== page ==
by Solaiman Hassanin ‘23
As talks for a Covid stimulus deal continue (and fade away), many wonder the impact that a second stimulus will have on their life. Nancy Pelosi, the Democratic Speaker of the House, has put pressure on President Donald Trump to get Republicans to pass a new stimulus.
“We could be very close. So, as I say – as I said, we’re close enough to put pen to paper. But if this President isn’t going to talk to the Senate on this – we’re very different from the Senate,” recently commented Pelosi. Mitch McConnell, the Republican Senate Majority Leader, has blocked stimulus relief packages from the House and does not seem interested in any massive relief bill currently. The first stimulus came out back in April: a check of 1,200 dollars to adults, 500 dollars to every child. However, anyone between the age of 17-24 years who did not independently file taxes from their parents in 2019 received nothing, not the $500, nor the $1,200. And as a second stimulus is negotiated, teens who haven’t been able to get jobs during covid restrictions might wonder if this time around things will be different for them. In a relief proposal of $2.2 trillion passed in the House but stalled from going to the Senate, there would be 500 dollars for any dependent, not just those under the age of 16. This proposal would cover those who were left out in the last stimulus. The 1.8 trillion White House proposal offers 1,000 dollars for dependents that are children, double the payment of the last stimulus while still keeping the demographics and recipients the same. Neither proposal will pass, with the Senate and the White House refusing the House bill, and the Speaker of the House refusing the White House bill. However, it is significant that there is consideration for extending payments to all dependants, as this will only increase the chances that it does become a reality.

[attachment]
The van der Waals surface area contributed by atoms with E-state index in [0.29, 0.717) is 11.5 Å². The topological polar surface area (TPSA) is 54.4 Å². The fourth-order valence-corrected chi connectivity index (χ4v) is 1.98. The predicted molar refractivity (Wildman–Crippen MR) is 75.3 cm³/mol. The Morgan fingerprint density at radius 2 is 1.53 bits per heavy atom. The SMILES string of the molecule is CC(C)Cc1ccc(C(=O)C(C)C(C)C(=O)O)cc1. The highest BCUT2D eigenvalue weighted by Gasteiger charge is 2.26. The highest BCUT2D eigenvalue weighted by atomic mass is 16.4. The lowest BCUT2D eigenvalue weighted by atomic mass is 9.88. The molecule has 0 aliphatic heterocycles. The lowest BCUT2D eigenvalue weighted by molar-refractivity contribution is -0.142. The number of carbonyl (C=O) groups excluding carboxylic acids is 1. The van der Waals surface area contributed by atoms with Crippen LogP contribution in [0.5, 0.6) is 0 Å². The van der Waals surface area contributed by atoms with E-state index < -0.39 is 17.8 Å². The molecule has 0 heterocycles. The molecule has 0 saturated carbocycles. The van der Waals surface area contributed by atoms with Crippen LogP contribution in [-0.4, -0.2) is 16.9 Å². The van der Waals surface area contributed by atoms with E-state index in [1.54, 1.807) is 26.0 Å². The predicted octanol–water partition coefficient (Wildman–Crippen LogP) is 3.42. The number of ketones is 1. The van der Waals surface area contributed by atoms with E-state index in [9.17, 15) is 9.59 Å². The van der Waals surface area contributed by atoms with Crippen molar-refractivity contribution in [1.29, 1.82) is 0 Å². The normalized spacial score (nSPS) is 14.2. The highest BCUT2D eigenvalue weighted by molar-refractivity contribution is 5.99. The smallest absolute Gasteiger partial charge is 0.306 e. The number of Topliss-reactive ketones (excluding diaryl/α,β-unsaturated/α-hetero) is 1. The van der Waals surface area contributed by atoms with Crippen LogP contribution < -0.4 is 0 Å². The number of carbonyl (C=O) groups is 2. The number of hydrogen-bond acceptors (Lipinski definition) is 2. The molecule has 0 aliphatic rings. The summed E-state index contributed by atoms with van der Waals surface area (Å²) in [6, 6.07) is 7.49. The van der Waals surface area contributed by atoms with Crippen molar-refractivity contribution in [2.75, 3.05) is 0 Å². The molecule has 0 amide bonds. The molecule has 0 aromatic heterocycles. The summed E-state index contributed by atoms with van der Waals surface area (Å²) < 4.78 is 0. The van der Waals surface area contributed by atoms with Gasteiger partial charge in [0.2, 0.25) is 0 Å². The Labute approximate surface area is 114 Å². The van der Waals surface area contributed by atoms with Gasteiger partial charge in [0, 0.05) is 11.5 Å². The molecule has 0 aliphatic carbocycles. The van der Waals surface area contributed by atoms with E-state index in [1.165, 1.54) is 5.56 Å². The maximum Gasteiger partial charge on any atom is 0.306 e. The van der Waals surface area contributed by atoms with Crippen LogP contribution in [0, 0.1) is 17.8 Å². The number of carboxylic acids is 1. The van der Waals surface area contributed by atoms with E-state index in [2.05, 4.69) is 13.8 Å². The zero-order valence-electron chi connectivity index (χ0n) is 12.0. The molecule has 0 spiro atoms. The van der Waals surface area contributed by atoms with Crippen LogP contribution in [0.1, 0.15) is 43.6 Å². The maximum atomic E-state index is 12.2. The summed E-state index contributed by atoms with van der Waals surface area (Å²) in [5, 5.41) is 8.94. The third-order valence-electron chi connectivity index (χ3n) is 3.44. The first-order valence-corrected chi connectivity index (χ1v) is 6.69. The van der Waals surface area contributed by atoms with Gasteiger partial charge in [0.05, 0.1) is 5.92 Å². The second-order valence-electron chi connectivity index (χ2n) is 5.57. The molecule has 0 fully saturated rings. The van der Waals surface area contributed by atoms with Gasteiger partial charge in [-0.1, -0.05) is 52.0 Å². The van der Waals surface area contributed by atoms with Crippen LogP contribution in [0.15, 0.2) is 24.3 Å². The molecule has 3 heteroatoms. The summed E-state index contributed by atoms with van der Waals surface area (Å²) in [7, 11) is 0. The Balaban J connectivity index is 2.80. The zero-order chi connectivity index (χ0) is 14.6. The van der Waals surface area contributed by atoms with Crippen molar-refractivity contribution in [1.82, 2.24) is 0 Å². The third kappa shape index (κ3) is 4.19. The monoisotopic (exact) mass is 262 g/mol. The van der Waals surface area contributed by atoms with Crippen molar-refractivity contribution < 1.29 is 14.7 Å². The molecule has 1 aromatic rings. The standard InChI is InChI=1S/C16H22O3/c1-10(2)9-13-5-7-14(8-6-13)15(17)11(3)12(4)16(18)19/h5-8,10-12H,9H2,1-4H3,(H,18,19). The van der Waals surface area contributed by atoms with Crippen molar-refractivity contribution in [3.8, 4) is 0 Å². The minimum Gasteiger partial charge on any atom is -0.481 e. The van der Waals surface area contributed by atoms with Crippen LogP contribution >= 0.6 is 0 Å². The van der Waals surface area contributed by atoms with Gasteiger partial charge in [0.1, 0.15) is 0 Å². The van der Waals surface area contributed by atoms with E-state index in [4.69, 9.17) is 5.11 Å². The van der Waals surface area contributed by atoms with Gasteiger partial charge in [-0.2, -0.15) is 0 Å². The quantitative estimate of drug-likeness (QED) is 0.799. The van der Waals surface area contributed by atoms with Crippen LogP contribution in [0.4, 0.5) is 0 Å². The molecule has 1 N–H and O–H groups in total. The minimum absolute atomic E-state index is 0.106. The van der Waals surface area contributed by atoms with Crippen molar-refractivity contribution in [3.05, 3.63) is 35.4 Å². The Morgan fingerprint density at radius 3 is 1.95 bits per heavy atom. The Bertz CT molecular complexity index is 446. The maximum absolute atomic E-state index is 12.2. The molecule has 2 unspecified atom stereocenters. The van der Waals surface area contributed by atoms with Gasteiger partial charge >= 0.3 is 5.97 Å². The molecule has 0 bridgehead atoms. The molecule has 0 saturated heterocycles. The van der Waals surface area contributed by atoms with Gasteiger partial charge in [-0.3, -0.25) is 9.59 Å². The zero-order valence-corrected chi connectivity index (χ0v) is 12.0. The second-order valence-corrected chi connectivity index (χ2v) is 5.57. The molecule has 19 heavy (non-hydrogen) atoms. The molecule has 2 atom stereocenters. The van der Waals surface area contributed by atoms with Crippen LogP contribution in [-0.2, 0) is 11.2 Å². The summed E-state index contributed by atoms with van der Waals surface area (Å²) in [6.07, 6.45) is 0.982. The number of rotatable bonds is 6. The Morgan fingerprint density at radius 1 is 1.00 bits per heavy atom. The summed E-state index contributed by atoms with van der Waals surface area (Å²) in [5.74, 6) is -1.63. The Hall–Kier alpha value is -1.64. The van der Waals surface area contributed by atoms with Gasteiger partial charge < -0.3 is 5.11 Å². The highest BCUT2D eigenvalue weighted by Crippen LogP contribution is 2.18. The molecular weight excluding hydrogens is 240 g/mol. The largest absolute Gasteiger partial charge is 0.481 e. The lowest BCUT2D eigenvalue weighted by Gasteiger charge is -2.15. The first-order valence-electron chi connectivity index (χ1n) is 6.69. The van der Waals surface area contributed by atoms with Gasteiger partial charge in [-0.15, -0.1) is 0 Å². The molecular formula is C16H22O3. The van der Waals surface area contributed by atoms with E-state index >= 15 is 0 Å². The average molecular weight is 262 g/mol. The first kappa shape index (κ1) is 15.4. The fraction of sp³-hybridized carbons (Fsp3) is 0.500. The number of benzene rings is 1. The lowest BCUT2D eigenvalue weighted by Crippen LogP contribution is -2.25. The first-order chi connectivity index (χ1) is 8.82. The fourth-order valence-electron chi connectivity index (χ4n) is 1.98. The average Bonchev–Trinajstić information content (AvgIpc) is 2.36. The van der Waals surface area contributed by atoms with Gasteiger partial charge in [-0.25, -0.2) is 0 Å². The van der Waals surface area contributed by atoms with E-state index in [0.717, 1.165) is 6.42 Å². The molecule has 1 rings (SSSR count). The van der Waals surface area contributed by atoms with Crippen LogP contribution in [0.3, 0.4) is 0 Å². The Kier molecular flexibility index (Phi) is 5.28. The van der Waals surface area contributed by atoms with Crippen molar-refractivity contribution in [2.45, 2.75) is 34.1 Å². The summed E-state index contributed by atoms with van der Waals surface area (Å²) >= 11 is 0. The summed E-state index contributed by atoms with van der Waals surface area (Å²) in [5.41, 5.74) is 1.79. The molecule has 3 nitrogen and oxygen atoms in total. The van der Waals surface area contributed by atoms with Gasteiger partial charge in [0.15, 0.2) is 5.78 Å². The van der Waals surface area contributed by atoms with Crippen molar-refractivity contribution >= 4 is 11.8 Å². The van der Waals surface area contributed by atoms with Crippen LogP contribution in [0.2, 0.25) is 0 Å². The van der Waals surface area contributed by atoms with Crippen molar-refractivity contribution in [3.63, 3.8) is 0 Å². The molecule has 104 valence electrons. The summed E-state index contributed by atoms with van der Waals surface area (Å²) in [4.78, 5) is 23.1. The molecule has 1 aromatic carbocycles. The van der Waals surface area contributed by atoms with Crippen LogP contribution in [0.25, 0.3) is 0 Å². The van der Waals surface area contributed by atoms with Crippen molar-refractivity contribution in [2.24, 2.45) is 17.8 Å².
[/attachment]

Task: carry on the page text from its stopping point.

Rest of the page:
As for anyone who pays their taxes independently, they will most definitely receive a stimulus payment, if passed. The pressure to pass a bill is massive, as more families struggle and see a tough road ahead of them. Although President Trump tweeted last week that he wanted the Senate to focus on the confirmation of Amy Coney Barret as a new Supreme Court Justice, he tweeted out a few days later that he wanted a bill, calling on Congress to go big. And going big may be needed for many American families, as according to the Labor Department, approximately 2.4 million people will soon have gone 27 weeks without a job, one of the reasons that many young adults, possibly seniors in high school, will want the final stimulus payment to include money for them, as it may go a long way towards helping a struggling family.
Truly, whether young adults, adults, children, or any Americans receive payment or not comes down to Congress’s and the White House’s willingness to compromise and find common ground with their political opponents, but also their political allies. After all, it seems like the Republican White House and the Republican Senate are currently going through two different paths. The White House, the Senate Republicans, and the House Democrats will have to give up ground that they don’t want to give up in order for anyone to receive help through a stimulus. That is the big step that has not happened yet, and when it does, there is a chance older teenagers and young adults will get a piece of the pie.